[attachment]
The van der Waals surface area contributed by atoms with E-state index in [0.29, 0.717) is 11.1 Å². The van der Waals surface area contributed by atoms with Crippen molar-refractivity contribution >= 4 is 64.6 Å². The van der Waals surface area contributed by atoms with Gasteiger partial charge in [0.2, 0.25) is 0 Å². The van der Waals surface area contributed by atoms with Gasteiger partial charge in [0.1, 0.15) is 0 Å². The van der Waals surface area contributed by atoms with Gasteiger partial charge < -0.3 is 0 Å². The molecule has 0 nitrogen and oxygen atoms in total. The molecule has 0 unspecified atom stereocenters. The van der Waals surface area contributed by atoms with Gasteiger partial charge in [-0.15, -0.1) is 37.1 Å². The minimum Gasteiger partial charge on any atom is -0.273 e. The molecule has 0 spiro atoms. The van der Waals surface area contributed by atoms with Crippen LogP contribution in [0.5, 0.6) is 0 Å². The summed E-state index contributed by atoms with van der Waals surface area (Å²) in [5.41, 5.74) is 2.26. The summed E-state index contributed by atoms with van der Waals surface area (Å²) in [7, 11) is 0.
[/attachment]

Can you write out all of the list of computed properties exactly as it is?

The van der Waals surface area contributed by atoms with E-state index in [0.29, 0.717) is 11.1 Å². The van der Waals surface area contributed by atoms with Crippen molar-refractivity contribution >= 4 is 64.6 Å². The van der Waals surface area contributed by atoms with Gasteiger partial charge in [0.2, 0.25) is 0 Å². The van der Waals surface area contributed by atoms with Gasteiger partial charge in [0.1, 0.15) is 0 Å². The van der Waals surface area contributed by atoms with Gasteiger partial charge < -0.3 is 0 Å². The molecule has 0 nitrogen and oxygen atoms in total. The molecule has 0 unspecified atom stereocenters. The van der Waals surface area contributed by atoms with Gasteiger partial charge in [-0.15, -0.1) is 37.1 Å². The minimum Gasteiger partial charge on any atom is -0.273 e. The molecule has 0 spiro atoms. The van der Waals surface area contributed by atoms with Crippen LogP contribution in [0.5, 0.6) is 0 Å². The summed E-state index contributed by atoms with van der Waals surface area (Å²) in [5.41, 5.74) is 2.26. The summed E-state index contributed by atoms with van der Waals surface area (Å²) in [7, 11) is 0.